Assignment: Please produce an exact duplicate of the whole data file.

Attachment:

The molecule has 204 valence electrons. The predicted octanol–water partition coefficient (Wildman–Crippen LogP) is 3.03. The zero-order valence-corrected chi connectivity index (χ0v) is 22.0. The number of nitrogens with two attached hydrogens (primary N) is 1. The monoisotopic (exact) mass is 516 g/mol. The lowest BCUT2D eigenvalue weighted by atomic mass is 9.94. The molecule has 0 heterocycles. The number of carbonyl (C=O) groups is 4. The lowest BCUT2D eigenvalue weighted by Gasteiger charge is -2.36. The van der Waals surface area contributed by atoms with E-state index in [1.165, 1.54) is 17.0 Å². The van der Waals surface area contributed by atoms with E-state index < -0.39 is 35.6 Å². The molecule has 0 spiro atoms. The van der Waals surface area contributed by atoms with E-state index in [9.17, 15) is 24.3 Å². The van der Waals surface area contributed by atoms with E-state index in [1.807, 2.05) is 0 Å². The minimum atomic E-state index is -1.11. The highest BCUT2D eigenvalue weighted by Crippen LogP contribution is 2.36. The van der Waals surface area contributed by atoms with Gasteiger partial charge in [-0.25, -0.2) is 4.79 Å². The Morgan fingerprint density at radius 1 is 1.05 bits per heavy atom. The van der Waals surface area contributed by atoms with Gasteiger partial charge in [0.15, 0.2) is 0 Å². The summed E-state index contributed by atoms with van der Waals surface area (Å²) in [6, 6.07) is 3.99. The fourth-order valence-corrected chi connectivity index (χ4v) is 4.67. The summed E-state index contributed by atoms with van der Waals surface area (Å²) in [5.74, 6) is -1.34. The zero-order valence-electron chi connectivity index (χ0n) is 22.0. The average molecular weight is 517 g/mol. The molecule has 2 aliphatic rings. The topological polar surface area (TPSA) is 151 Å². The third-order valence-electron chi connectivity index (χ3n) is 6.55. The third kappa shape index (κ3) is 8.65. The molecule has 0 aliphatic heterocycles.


The molecule has 204 valence electrons. The predicted octanol–water partition coefficient (Wildman–Crippen LogP) is 3.03. The zero-order valence-corrected chi connectivity index (χ0v) is 22.0. The number of nitrogens with two attached hydrogens (primary N) is 1. The monoisotopic (exact) mass is 516 g/mol. The lowest BCUT2D eigenvalue weighted by atomic mass is 9.94. The molecule has 0 heterocycles. The number of carbonyl (C=O) groups is 4. The lowest BCUT2D eigenvalue weighted by Gasteiger charge is -2.36. The van der Waals surface area contributed by atoms with E-state index in [1.165, 1.54) is 17.0 Å². The van der Waals surface area contributed by atoms with E-state index < -0.39 is 35.6 Å². The molecule has 0 spiro atoms. The van der Waals surface area contributed by atoms with E-state index in [9.17, 15) is 24.3 Å². The van der Waals surface area contributed by atoms with E-state index in [1.807, 2.05) is 0 Å². The minimum atomic E-state index is -1.11. The highest BCUT2D eigenvalue weighted by Crippen LogP contribution is 2.36. The van der Waals surface area contributed by atoms with Gasteiger partial charge in [-0.25, -0.2) is 4.79 Å². The Morgan fingerprint density at radius 1 is 1.05 bits per heavy atom. The van der Waals surface area contributed by atoms with Gasteiger partial charge in [0.15, 0.2) is 0 Å². The summed E-state index contributed by atoms with van der Waals surface area (Å²) in [6, 6.07) is 3.99. The fourth-order valence-corrected chi connectivity index (χ4v) is 4.67. The summed E-state index contributed by atoms with van der Waals surface area (Å²) in [5.74, 6) is -1.34. The zero-order valence-electron chi connectivity index (χ0n) is 22.0. The average molecular weight is 517 g/mol. The molecule has 2 aliphatic rings. The topological polar surface area (TPSA) is 151 Å². The third-order valence-electron chi connectivity index (χ3n) is 6.55. The third kappa shape index (κ3) is 8.65. The molecule has 0 aliphatic heterocycles.